The predictions about this storm were getting worse and worse on Wednesday and Thursday, and most of northeast Kansas schools closed to brace for impact on Friday. My school district didn’t close, and the past couple days have made me really worried for our preparedness, despite a cache of disaster and readiness supplies and food in our basement. Our rental has electric heat and we have no backup generator, like the other 99.9% of Americans (or so it feels). The news stations said we should be preparing for days without power – we’re forecasted to get around a half inch of ice (which apparently adds 280 pounds of weight to power lines). I’m not concerned about the first several hours or even day without power, but what if this does stretch to days? Kansas in January is miserably cold – my birthday is never without layers of coats and scarves and hats – so the worry really started kicking in on Thursday and Friday.

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A view from our front room before Christmas – Kansas swings from subzero temperatures in winter to over 100 degrees in the summer.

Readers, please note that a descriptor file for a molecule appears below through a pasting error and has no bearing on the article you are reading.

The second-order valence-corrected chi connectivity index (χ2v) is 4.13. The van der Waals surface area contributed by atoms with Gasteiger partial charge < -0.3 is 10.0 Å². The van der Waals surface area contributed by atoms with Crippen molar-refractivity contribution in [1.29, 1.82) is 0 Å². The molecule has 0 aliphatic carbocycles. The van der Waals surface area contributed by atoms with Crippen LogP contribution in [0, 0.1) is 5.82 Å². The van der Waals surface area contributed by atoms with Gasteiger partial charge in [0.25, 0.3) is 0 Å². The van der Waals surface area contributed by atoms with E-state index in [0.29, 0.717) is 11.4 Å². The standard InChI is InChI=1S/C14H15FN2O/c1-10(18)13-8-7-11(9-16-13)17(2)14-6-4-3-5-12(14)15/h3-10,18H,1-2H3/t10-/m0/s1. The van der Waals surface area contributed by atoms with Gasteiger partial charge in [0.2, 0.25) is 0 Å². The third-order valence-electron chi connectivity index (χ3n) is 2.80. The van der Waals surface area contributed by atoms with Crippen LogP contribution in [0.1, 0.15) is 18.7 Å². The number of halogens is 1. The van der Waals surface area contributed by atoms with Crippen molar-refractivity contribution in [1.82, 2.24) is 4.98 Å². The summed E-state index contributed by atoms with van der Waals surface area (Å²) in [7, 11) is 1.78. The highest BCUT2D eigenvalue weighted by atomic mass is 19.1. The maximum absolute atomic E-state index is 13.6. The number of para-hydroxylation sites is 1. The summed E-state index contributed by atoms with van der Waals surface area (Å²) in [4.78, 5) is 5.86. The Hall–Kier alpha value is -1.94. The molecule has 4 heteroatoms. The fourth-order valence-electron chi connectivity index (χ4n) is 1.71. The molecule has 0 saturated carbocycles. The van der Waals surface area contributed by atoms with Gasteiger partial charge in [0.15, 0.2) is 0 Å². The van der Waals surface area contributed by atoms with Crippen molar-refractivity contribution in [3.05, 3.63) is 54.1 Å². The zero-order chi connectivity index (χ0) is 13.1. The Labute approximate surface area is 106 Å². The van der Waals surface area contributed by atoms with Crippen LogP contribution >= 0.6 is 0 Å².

Beginning around two years ago, my now-husband and I started collecting preparedness and prepping supplies. Evan’s approach has been one inspired by the idea that someday we might have to start over as a species, and my approach has been more natural disaster-centered. (Believe it or not, I won an award as a 6-year-old for my county’s emergency preparedness contest – 1st place for my crayon drawing of my basement during a tornado.) Together, those ideas have created quite the stash of emergency blankets, seed starter kits, compasses, toilet paper, an ax, batteries, tools, matches, water purification tablets, you name it. We’re by no means ready, but we have plenty of materials to keep us relatively safe, full-bellied, and able to piece together life in a tent.